Tasting Sunlight by Ewald Arenz

Teenager Sally has just run away from a clinic where she to be treated for anorexia. She’s furious with everything and everyone, and wants to be left in peace.

Liss is in her forties, living alone on a large farm that she runs single-handedly. She has little contact with the outside world, and no need for other people.

From their first meeting, Sally realises that Liss isn’t like other adults; she expects nothing of Sally and simply accepts who she is, offering her a bed for the night with no questions asked.

That night becomes weeks and then months, as an unlikely friendship develops and these two damaged women slowly open up – connecting to each other, reconnecting with themselves, and facing the darkness in their pasts  through their shared work on the land.

Achingly beautiful, profound, invigorating and uplifting, Tasting Sunlight is a story of friendship across generations, of love and acceptance, of the power of nature to heal and transform, and the goodness that surrounds us, if only we take time to see it…


Some reviews write themselves simply because the book is such utter perfection, that you could wax lyrical for hours and hours. Tasting Sunlight is one of those novels, described on the publishers website as achingly beautiful and uplifting, it is this and more, that makes it one of my all time favorite reads!

Why? Because it is about friendship, love, new beginning’s and how when we take a step away from the perceptions others have of us, we can truly find ourselves. It’s a story about two women, pretty unique even in 2022, who find healing from simple companionship, from a non judgmental benevolence and a deep rooted need to find a place of acceptance.

The writing and the story are deceptively uncomplicated, simply because the language is not about the big events. It is about the stories of these two women, one young and deeply troubled and an older women, whose own trauma, though different, has its roots in the same cause, the cloying expectations and judgements of others. As much as it is about the pain that dominates their lives when they meet, it is also a perceptive tale about all the things that connect us and them. As Ray Bradbury writes in Fahrenheit 451 of how friendship forms, as drop by drop, the moments of allowing the other to exist, breath, grow, a series of kind acts, of letting each be, connects them, creating an understanding that will last a lifetime. This is what makes this story so very special, so utterly perfect, the quiet moments, that explore why these two women make an unbreakable connection across the abys of the past traumas of their lives.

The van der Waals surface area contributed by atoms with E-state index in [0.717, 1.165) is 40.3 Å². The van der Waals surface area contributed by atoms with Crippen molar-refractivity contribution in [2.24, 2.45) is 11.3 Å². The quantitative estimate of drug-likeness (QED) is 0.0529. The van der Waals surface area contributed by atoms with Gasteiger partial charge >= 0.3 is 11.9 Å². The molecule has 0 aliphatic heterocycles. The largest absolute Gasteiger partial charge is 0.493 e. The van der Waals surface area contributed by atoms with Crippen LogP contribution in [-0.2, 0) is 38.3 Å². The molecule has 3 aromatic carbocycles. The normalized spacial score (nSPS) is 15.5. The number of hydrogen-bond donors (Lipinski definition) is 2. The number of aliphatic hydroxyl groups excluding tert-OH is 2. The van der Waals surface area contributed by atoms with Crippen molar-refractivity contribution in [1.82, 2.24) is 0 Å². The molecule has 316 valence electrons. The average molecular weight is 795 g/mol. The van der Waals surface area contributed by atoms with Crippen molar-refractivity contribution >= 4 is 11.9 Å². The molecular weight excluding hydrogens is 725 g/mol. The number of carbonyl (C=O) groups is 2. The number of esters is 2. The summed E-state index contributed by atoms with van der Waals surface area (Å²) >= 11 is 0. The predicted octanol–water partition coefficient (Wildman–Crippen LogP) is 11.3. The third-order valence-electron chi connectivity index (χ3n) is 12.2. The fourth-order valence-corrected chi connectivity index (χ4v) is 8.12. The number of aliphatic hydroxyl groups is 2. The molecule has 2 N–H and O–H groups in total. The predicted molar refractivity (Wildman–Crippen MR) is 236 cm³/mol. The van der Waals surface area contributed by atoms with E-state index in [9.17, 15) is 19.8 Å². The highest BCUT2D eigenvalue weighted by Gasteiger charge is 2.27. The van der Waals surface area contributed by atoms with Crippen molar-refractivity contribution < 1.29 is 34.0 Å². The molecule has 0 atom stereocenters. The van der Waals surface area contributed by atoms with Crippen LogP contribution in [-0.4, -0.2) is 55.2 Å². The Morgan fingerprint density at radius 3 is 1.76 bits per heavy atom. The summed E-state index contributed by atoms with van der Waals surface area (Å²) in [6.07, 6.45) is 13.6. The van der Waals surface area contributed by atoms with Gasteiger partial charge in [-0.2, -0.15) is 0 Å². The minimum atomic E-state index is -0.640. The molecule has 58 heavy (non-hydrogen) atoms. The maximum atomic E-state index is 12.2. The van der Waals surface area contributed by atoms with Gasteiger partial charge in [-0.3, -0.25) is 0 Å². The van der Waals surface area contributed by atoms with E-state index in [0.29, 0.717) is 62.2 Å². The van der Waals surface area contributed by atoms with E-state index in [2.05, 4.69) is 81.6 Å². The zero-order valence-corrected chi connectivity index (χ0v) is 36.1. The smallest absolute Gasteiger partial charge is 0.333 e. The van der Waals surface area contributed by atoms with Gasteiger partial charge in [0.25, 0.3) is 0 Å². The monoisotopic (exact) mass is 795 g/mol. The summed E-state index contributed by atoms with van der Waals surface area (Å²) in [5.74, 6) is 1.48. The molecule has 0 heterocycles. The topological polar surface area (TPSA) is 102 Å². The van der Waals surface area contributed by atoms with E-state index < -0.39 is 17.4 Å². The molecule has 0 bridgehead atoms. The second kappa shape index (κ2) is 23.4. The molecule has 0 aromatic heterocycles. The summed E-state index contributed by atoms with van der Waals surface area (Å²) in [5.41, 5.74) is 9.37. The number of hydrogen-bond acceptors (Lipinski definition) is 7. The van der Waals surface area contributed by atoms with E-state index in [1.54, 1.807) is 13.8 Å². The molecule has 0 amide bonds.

The writer Ewald Arenz real gift is his ability to trust his characters to tell a story. Sally and Lis are both complex character’s, whose resilience and strength made me love them deeply. Neither fit into society and both have paid a high price personally because of this. Each offers the other a chance to heal and find peace, through a connection to the land around them and the painful dissolution of relationships that have come to blight their lives. The writer telling it is such a way, that I felt an intense connection to the redemptive nature of both their journeys. To what would hopefully be a better life for both.

He made me care about both women and allowed me as a reader an intimate glimpse into their lives. Friendship is born out of shared moments as well as trust and this novel abounds with both.

It is a story that should grace everyone’s bookshelves.

You can buy this novel directly from the publisher Orenda Books.

From Waterstones and Amazon

About the author

Ewald Arenz, born in Nürnberg in 1965, studied English and American literature and history. He is a teacher at a secondary school in Nürnberg. His novels and plays have received many awards. Ewald lives near Fürth with his family.

About the translator

Rachel Ward is a freelance translator of literary and creative texts from German and French to English. Having always been an avid reader and enjoyed word games and puzzles, she discovered a flair for languages at school and went on to study modern languages at the University of East Anglia. She spent the third year working as a language assistant at two grammar schools in Saaebrücken, Germany. During her final year, she realised that she wanted to put these skills and passions to use professionally and applied for UEA’s MA in Literary Translation, which she completed in 2002. Her published translations include Traitor by Gudrun Pausewang and Red Rage by Brigitte Blobel, and she is a member of the Institute of Translation and Interpreting.
Follow Rachel on Twitter @FwdTranslations, on her blog http://www.adiscounttickettoeverywhere.wordpress.com and on her website http://www.forwardtranslations.co.uk


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